The undeniable effect of magnetism in forwarding the growth of plants 🌱



It was around Easter when I had the idea to buy three different sized ring magnets and place them over identical sized plants, observing their growth for 25 days to see if the magnets had an effect. I chose to use plants which were already developed, rather than trying this with seeds which may or may not sprout as intended. I had seen this done with great success but wanted to try it for myself with a few adjustments.

Here you can see Esteban blessing my upcoming experiment with his eggs.


He likes to observe and sometimes help with these experiments which is I think a great start to this little man's life of exploration.


This is the tub of parsley which was planted one month earlier.


I removed four plants from this end of the tub.


Making an effort to find plants which were similar in size.


As I mentioned, this seems a better comparison than with seeds which will very likely differ in the way they grow. Better to do it this way and select four plants which have already grown to be the same height.

For the purposes of this experiment I am placing the ferrite magnets with their south end facing up. This can be verified using a compass.

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The end of the compass which normally points north will be attracted to the south side of the magnet.

Then I placed each parsley plant inside the magnet like this.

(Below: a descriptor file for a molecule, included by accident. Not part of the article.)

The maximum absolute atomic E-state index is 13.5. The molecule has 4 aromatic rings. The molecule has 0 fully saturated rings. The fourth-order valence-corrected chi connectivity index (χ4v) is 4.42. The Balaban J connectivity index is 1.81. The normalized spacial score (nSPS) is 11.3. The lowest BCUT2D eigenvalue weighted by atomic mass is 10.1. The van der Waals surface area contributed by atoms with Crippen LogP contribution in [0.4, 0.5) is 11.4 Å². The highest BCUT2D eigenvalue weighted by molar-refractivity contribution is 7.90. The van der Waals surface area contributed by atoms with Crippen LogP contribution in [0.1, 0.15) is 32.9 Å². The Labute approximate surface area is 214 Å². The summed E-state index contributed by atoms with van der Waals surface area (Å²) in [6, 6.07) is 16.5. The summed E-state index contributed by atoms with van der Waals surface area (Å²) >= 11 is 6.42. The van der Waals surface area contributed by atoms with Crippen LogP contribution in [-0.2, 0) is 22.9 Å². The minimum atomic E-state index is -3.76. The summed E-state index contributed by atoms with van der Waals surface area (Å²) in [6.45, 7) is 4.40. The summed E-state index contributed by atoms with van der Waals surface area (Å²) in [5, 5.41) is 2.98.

Planting them in identical tubs with identical soil.


Day 1 - April 10th

All four parsley seen here.

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On the same day I also planted these three basil.


I only have one big magnet so this test involved the two smaller magnets and a control group.


I like this test because the plants are close together and there can be no argument than an energetic line is affecting one of them.


To be sure I have dowsed extensively and can confirm that this area of our courtyard has no energetic lines which may potentially interfere with the results of this experiment.

Later that same day I noticed how all of the parsley plants were drooping (this is normal after plantation) except one.

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There was no debate.

The plant with the largest magnet was standing pert upright, like it had been growing there all its life.


While all the others drooped over like this.


An unexpected result before the end of the first day! Very encouraging to see.

Day 2 - April 12th

The largest magnet was still supporting its occupant perfectly (let's call it M1) while the other two magnets (M2 & M3) had a story of their own.

The control group was drooping flat to the ground. M3 was drooping, but less so. While M2 was starting to stand upright now, the best of the three.

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M1 seen here on the same day, for reference.


Day 4 - April 14th

A progression of the same story, now with only the control group drooping excessively.


A close-up seen here of the control group with both main leaves flat to the ground still.


M3 (both main leaves off the ground)


M2 (both main leaves off the ground with one of them pointed upward, fully recovered) IMG_2829.jpeg

M1 (no change, still perfectly upright)


Day 7 - April 17th (basalt experiment begins)

I began another experiment today with three groups of random sunflower seeds from last year's harvest. Group 1 was a control. Group 2 had basalt mixed with the soil. Group 3 had basalt and magnets placed like this around the edges of each pot (south polarity facing inwards).


On the same day I also began comparative tests with magnets and different flower varieties.


With another test to see if clay pots (which are paramagnetic) would react well to four magnets placed like this.


Lastly I began an experiment in which I poured radish seeds and their water through this magnetised tube!